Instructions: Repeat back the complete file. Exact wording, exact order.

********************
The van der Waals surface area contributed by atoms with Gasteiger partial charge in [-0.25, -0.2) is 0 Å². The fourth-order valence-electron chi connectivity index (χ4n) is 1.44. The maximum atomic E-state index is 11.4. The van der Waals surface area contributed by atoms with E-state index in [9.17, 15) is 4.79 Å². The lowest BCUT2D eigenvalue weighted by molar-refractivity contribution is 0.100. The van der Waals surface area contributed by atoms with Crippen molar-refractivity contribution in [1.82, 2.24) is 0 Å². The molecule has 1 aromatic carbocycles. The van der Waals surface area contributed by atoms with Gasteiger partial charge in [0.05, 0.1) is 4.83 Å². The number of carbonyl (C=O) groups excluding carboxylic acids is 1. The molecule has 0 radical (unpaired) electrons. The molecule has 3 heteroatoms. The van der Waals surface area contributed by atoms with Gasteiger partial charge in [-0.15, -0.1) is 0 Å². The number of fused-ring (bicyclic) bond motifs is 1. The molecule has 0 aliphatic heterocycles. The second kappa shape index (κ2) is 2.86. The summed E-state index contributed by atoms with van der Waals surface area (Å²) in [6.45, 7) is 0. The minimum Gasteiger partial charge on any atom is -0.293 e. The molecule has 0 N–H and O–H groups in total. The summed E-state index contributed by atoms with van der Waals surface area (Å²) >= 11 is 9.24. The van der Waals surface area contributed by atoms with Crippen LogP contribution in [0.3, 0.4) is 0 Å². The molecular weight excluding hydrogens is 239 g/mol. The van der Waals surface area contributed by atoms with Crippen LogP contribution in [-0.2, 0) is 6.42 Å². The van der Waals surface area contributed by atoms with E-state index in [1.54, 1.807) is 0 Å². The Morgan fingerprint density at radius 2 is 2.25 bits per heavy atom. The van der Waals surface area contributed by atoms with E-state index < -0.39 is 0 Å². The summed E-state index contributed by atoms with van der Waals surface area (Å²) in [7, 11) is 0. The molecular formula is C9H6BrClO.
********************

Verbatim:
The van der Waals surface area contributed by atoms with Gasteiger partial charge in [-0.25, -0.2) is 0 Å². The fourth-order valence-electron chi connectivity index (χ4n) is 1.44. The maximum atomic E-state index is 11.4. The van der Waals surface area contributed by atoms with E-state index in [9.17, 15) is 4.79 Å². The lowest BCUT2D eigenvalue weighted by molar-refractivity contribution is 0.100. The van der Waals surface area contributed by atoms with Crippen molar-refractivity contribution in [1.82, 2.24) is 0 Å². The molecule has 1 aromatic carbocycles. The van der Waals surface area contributed by atoms with Gasteiger partial charge in [0.05, 0.1) is 4.83 Å². The number of carbonyl (C=O) groups excluding carboxylic acids is 1. The molecule has 0 radical (unpaired) electrons. The molecule has 3 heteroatoms. The van der Waals surface area contributed by atoms with Gasteiger partial charge in [-0.15, -0.1) is 0 Å². The number of fused-ring (bicyclic) bond motifs is 1. The molecule has 0 aliphatic heterocycles. The second kappa shape index (κ2) is 2.86. The summed E-state index contributed by atoms with van der Waals surface area (Å²) in [6.45, 7) is 0. The minimum Gasteiger partial charge on any atom is -0.293 e. The molecule has 0 N–H and O–H groups in total. The summed E-state index contributed by atoms with van der Waals surface area (Å²) >= 11 is 9.24. The van der Waals surface area contributed by atoms with Crippen LogP contribution in [0.3, 0.4) is 0 Å². The molecular weight excluding hydrogens is 239 g/mol. The van der Waals surface area contributed by atoms with Crippen LogP contribution in [-0.2, 0) is 6.42 Å². The van der Waals surface area contributed by atoms with E-state index in [1.54, 1.807) is 0 Å². The Morgan fingerprint density at radius 2 is 2.25 bits per heavy atom. The van der Waals surface area contributed by atoms with E-state index < -0.39 is 0 Å². The summed E-state index contributed by atoms with van der Waals surface area (Å²) in [7, 11) is 0. The molecular formula is C9H6BrClO.